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The Practical Project Manager

The place to look for practical solutions to help in the journey of project management

How Projects Are Selected

As project managers, we tend to be assigned a project that has already been decided upon. This means that an executive decision has already been made by the board or the CEO to proceed with this project. In most organizations, the decision on what projects to undertake are decided upon when the strategy is being discussed and set forth.

Projects selected make up what is called the project portfolio. Project portfolio is a term that refers to an organization’s group of projects and the process in which they are selected and managed. The project portfolio is strategically selected to advance the corporation’s organizational goals.

Project Portfolio Management is the continuous process of identifying, selecting and managing a portfolio of projects in alignment with key performance metrics and strategic business objectives.

Why is this so critical to an organization? Projects are the vehicles used to deliver strategy. The strategy of an organization is defined, then broken down to create initiatives that make the strategy a reality. Also, organizations operate within finite resources and it is important to apply resources where there will be most returns.

What do we need to know when creating the methodology or framework to support selection of projects?

Know the genetic makeup of your organization and the industry you work in.

A lot of times the initiatives developed work great in one industry but are a total disaster in another industry. It may also be that the same initiative applied to two very similar organizations produces very different results. This is the case because all organizations function differently. There is no one-size-fits-all solution.

Be clear on what the strategy is

For most people strategy is an abstract concept. Sometimes the strategy statement is full of ambiguous words. The same strategy statement means different things to different members of the leadership and the rest of the staff in the organization. This is why it is critical to have sessions detailing the strategy and hearing what the direct reports to the custodian of the strategy, who is usually the CEO, think of it. As the Portfolio Manager, you need to understand what the strategy is.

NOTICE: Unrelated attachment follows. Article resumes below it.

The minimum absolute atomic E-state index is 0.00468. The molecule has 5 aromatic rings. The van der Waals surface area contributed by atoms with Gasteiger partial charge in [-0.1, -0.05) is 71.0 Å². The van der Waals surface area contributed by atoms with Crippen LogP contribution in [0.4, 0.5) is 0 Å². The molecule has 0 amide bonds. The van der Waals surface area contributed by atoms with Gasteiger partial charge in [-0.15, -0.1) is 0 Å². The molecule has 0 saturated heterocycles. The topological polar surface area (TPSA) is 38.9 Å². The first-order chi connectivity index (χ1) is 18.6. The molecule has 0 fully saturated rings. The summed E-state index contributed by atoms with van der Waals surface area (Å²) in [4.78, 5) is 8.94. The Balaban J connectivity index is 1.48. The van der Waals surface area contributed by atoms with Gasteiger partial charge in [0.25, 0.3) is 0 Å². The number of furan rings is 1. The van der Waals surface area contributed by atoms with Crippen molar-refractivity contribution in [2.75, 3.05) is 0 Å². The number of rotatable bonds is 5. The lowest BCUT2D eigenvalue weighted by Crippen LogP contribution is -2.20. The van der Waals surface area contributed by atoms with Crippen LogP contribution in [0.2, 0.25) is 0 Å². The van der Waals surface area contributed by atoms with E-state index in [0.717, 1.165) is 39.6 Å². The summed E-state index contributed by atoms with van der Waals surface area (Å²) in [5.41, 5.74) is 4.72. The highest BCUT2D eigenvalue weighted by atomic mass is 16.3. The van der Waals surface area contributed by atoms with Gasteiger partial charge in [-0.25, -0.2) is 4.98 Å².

Collect ideas and initiatives from the key players in the organization

It is important to ensure you engage the right people in the organization for this task. This would be the people mandated to deliver specific deliverables and are best placed to know what is actually feasible. This would typically be heads of departments. Ask them to provide their ideas and initiatives and list them down.

Score the projects and rank them

Numbers don’t lie. Selection of projects can be very subjective. Each head of department may want to have their initiative implemented. Develop a scoring matrix that works for you. The goal is to have the initiative with the highest score approved first.

Assign the highest score to the ideal outcome. For example, on a project with high complexity, assign a low score because the more complex a project, the lower chances of success. Likewise, assign a high score to a project that aligns with the strategy.

For each project, estimate what the man hours would be.

See an example below.

See the list of projects provided.

Project Strategic Alignment Complexity Financial Returns Total Score Resources
Project A 5 15 5 25 150
Project B 10 15 5 30 250
Project C 15 10 15 40 300
Project D 5 5 10 20 250
Project E 10 5 15 30 100

Table A – List of all Projects

Based on the score, the initiatives are now ordered as below.

Project Strategic Alignment Complexity Financial Returns Total Score Resources
Project C 15 10 15 40 300
Project B 10 15 5 30 250
Project E 10 5 15 30 100
Project A 5 15 5 25 150
Project D 5 5 10 20 250

Table B – List of projects as scored

Let’s look at the resource constraint. In this example, the organization has 750 man hours. If we apply this to the portfolio, the cumulative man hours needed are 1,050. Hence we can only apply resources to the first three projects.

Project Strategic Alignment Complexity Financial Returns Total Score Resources
Project C 15 10 15 40 300
Project B 10 15 5 30 250
Project E 10 5 15 30 100
Project A 5 15 5 25 150
Project D 5 5 10 20 250

Resource constraint can be man hours, funding or even time to market. Look at what is critical to your organization.

Perform Due Diligence

Even after the list has been developed and projects selected, work on a business case and perform due diligence. Sometimes you may find that during this process, a project may be cancelled or dropped. The devil is always in the details.

Does your organization follow a project selection process? Have you implemented portfolio management methodology? What was your experience?

Leave a comment below or drop me an email on thepm@thepracticalpm.com.

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